Supergirl Season 1 Review
World's Finest Cousin
It may take a while to get through the cloying and infinitely clumsy pro-feminist vibe pervading the first clutch of episodes, but eventually Supergirl stands on its own two feet.In an age when one of the biggest franchises on the planet can be driven by an unknown teen actress in THE lead Jedi role (and that’s not to mention the likes of Hunger Games and Divergent, nor the spin-off Rogue One), it feels almost antiquated to watch a series where almost every single female character needs to shout and cry about how hard it is being a woman in a man’s world, and almost every male character feels the need to tell any and every women they face – including ones who have super powers – that they should just go back to doing a more appropriate job for a woman, like making coffee.It’s contrived, and often contradictory, and makes absolutely no sense both within and without the show. These are not bold, revelatory statements against the state of the world as it is today; against the harassed, beleaguered sex who struggle to co-exist when surrounded by Neanderthals. These kinds of storylines and scripts shouldn’t have passed quality control twenty years – or longer – ago, and so listening to them in 2016 is cloying to say the least.
However, despite the fact that the first few episodes are almost packed to the brim with such inane dialogue, the ultra-pro-feminist slant slowly wears off, and the actual story – and Supergirl herself – eventually get the opportunity to define themselves as something other than a symbol against the prejudice of mankind. And, when that happens, Supergirl does transform, almost unknowingly, into a good TV show, with interesting, watchable characters, breezy but warm dialogue, suitably Kryptonian mythology, and more than enough overarching story punch to drive through an entire 20-episode first season.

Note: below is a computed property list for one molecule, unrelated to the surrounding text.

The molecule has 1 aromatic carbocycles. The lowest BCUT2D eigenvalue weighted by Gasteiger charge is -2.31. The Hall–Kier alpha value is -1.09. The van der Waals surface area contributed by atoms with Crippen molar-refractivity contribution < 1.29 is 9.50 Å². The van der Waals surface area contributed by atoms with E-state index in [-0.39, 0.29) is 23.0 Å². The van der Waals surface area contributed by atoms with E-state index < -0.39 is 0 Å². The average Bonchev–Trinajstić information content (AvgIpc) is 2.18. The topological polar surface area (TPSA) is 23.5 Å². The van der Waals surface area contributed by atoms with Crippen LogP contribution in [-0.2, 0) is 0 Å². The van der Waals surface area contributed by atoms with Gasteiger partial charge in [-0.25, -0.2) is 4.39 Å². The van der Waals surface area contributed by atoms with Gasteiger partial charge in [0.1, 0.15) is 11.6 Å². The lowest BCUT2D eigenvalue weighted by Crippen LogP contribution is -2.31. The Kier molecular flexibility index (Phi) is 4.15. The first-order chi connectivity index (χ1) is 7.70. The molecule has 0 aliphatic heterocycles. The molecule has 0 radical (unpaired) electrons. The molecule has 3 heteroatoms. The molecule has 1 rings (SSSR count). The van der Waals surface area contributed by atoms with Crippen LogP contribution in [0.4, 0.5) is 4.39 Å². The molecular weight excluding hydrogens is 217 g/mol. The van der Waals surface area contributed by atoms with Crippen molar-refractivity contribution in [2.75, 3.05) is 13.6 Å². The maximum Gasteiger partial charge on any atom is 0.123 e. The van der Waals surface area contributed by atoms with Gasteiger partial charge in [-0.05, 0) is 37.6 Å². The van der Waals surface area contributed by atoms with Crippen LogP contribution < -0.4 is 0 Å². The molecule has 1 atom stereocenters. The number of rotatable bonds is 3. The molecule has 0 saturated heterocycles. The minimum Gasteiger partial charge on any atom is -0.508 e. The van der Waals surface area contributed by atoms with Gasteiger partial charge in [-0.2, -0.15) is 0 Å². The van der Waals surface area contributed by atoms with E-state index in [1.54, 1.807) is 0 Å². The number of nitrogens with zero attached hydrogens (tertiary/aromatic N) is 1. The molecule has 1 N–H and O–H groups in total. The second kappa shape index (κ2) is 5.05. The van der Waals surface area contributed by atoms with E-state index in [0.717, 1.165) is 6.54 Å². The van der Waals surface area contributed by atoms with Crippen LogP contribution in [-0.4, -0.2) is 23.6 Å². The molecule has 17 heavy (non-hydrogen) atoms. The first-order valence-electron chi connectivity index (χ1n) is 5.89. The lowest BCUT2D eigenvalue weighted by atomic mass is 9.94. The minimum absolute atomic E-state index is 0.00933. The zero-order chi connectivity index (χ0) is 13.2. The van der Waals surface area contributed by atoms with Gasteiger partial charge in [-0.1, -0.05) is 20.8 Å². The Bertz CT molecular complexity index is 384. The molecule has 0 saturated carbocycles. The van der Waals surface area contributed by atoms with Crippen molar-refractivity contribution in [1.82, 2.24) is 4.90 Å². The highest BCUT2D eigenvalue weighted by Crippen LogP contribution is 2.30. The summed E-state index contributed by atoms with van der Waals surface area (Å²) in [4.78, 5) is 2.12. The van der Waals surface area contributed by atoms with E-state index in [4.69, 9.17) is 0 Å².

Don't give up, after a few dodgy scripts, Supergirl settles into a far better rhythm.
Whilst I can see completely why the viewers dropped like flies after just a couple of episodes of this show, much like many recent comic-driven TV shows (Gotham, Agents of SHIELD), if you stick with it, you’ll find it immensely rewarding, and you’ll find Melissa Benoist’s dazzling protagonist a compelling character in her own right, far from cast in the shadow of her more famous and more popular cousin, and able to command her own mini-universe of averted disasters, alien threats, Kryptonian invaders, military conspirators and (super-)friend, family and workplace woes.
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